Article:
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Know Your Hood: Shadyside

It's been mentioned before on this blog that North Bergen is more than just a town, and anyone that is from town can verify that. However, what I mean by "North Bergen is more than just a town" is literally that, it's not a town, but several towns. Historically speaking, North Bergen was originally known as the "Villages of North Bergen" as the town once contained present day Jersey City Heights, Union City, Weehawken, Hoboken, West New York, Guttenberg, Secaucus and even present-day parts of lower Bergen County.  But within the town, the unique neighborhoods almost act as different towns. Most residents will identify as being from either up-town, mid-town or down-town. But if you continue to peel back the layers you will find even in those 3 parts of town there are still yet smaller enclaves. In this series we will explore the historic neighborhoods on North Bergen, from Tyler Park to Shadyside, Meadowview to Woodcliff and beyond. This first post will focus on the northern most neighborhood in town, Shadyside. 

Shadyside circa 1942

Courtesy of Tom Kruglinski‎

Shadyside is one of the oldest, and perhaps, most transformed neighborhoods in North Bergen. Shadyside was originally settled because it was a natural landing spot along the Hudson. Add the fact it had two passable routes to the top of the Palisades, roads we know today as Bull's Ferry and Gorge Road. Shadyside, and the roads created, fit perfectly with the people who began to call the area home. As Michael Kruglinski wrote they were "no nonsense people," and named things after landmarks and natural inspiration. Bull's Ferry Road named for the Bull family which operated the ferry at the base of it, Gorge Road named for, well for the fact it follows the path of a gorge and Shadyside itself named for shade the Palisades cast during sunset. Shadyside itself flourished during its early days. Home to a natural port and easy access for farmers to deliver their crops for the New York market and beyond, the area grew to its maximum capacity very quickly.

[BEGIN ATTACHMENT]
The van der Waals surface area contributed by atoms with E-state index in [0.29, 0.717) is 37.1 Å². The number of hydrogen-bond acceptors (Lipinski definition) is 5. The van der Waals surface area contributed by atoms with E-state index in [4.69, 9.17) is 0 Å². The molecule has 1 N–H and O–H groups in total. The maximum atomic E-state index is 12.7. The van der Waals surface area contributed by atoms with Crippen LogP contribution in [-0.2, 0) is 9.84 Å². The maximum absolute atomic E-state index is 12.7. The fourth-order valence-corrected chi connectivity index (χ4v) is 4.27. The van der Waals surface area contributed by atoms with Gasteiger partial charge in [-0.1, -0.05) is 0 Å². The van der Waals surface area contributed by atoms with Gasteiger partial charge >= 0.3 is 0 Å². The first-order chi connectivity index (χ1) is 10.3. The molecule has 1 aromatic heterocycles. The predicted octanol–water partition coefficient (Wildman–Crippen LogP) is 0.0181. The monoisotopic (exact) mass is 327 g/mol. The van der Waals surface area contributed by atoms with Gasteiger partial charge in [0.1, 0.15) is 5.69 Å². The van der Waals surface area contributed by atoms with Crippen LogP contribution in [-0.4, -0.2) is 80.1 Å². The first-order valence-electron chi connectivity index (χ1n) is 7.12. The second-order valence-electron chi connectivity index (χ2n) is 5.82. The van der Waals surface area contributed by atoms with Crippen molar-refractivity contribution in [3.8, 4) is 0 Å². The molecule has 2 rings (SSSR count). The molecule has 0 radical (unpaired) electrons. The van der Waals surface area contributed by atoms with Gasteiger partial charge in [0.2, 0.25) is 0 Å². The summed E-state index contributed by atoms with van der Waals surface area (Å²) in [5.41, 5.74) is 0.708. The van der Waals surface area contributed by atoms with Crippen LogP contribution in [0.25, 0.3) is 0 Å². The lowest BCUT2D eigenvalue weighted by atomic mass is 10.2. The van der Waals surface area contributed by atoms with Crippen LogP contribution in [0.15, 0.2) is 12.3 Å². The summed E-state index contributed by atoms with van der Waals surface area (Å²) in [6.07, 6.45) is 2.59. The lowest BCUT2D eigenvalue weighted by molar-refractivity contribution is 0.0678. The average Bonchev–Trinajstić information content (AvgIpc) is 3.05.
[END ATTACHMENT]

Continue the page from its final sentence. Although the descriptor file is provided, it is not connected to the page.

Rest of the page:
Shadyside circa 1920

View from above present day Churchill Road

Courtesy of Tom Kruglinski‎

Shadyside naturally flourished. It was a riverside neighborhood that thrived as Hudson County developed in the shadow of New York City. The residents there worked in every aspect of maritime industries. With Robert Fulton's advent of the steam engine Shadyside was crossed by a railway and visited by ferries to New York as well as ships heading down river, and even across the Atlantic. It was also home to several local fishing operations. At one point the Hudson River provided shad in the spring; then striped bass, tommy cods, eels and Jersey blue crabs in the summer. All of which were fresh caught right there then sold or shipped to the surrounding markets. The other industry that fit right into the neighborhood was the quarry industry. A stone crusher was established and the Palisades pushed back, much of the blue stone found in the area came directly from this quarry. The stone was then moved by truck, rail and ship to be used throughout New York City, Hudson County and beyond. 

Map of Shadyside 

Bergen County Walker Atlas circa 1876